Russian Senator Andery Klimov said on the day of the protests that YouTube was used by the opposition to promote the rallies that were reportedly peaceful at first until some protesters made a decision to take their cause to the streets, RT reported.
Russian Federation has accused foreign governments and media of backing the demonstrations, which have seen tens of thousands rally in recent weeks demanding free local elections.
Roskomnadzor said it complained to Google about unspecified "structures" allegedly using tools, such as push notifications, to spread information about illegal mass protests, "including those aimed at disrupting elections". More than 200 people were detained, according to OVD-Info, a group that monitors police.
The watchdog also said that Google, as the owner of YouTube, will be deemed exemplifying "hostile influence [over] and obstruction of democratic elections in Russia" if it fails to comply with the regulator's requests.More news: Malaysian special forces unit joins search for missing London teen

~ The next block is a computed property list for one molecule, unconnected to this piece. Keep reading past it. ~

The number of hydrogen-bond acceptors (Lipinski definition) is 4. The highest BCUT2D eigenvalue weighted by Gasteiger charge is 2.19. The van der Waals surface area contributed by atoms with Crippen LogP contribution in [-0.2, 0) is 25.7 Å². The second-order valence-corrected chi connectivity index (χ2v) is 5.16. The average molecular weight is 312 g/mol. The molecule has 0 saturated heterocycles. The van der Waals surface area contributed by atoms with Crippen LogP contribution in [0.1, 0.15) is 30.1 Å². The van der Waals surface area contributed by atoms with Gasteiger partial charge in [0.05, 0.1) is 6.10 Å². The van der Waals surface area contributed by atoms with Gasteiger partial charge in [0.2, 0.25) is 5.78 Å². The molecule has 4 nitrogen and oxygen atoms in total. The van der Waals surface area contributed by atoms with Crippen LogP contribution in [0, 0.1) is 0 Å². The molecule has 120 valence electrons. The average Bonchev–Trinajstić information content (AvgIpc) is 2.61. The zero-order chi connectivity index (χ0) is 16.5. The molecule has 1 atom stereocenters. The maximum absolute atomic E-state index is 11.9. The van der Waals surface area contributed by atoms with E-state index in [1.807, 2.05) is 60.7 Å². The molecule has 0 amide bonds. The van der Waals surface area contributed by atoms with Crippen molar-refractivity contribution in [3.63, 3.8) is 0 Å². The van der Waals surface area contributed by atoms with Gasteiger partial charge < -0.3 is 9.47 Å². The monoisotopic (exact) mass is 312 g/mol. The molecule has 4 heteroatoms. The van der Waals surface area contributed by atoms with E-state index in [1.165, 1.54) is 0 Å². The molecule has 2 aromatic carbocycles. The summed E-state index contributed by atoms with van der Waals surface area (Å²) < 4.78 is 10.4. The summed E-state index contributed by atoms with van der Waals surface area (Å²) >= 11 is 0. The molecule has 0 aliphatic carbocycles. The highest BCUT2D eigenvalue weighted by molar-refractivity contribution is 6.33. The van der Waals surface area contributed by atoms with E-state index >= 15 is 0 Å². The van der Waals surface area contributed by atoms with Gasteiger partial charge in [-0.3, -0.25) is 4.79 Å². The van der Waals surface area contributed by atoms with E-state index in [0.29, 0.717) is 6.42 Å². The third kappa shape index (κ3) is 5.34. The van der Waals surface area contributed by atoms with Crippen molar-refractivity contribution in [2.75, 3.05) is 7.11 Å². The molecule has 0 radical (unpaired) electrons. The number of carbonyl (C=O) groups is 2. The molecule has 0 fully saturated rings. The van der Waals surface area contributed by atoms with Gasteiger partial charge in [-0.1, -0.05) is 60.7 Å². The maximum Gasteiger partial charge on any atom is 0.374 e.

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Russia's opposition figures have organized rallies in downtown Moscow over the past three Saturdays after they were denied candidacy in the Moscow city council election slated for September 8.
Russian senator Andrei Klimov on Monday said senators will be also calling in envoys of countries which "attempted to meddle in Russia's domestic affairs", news agency Tass reported.
Saturday's protests saw tens of thousands of people taking to the streets of the Russian capital and other cities after some of the country's internet celebrities and musicians urged their millions of social media followers to attend the demonstrations, according to the Wall Street Journal.
There was no immediate comment from Google.
Google has faced pressure from Roskomnadzor before, including laws requiring search engines to delete some results (with Google being ordered to cough up around $11,298 in 2018 for non-compliance).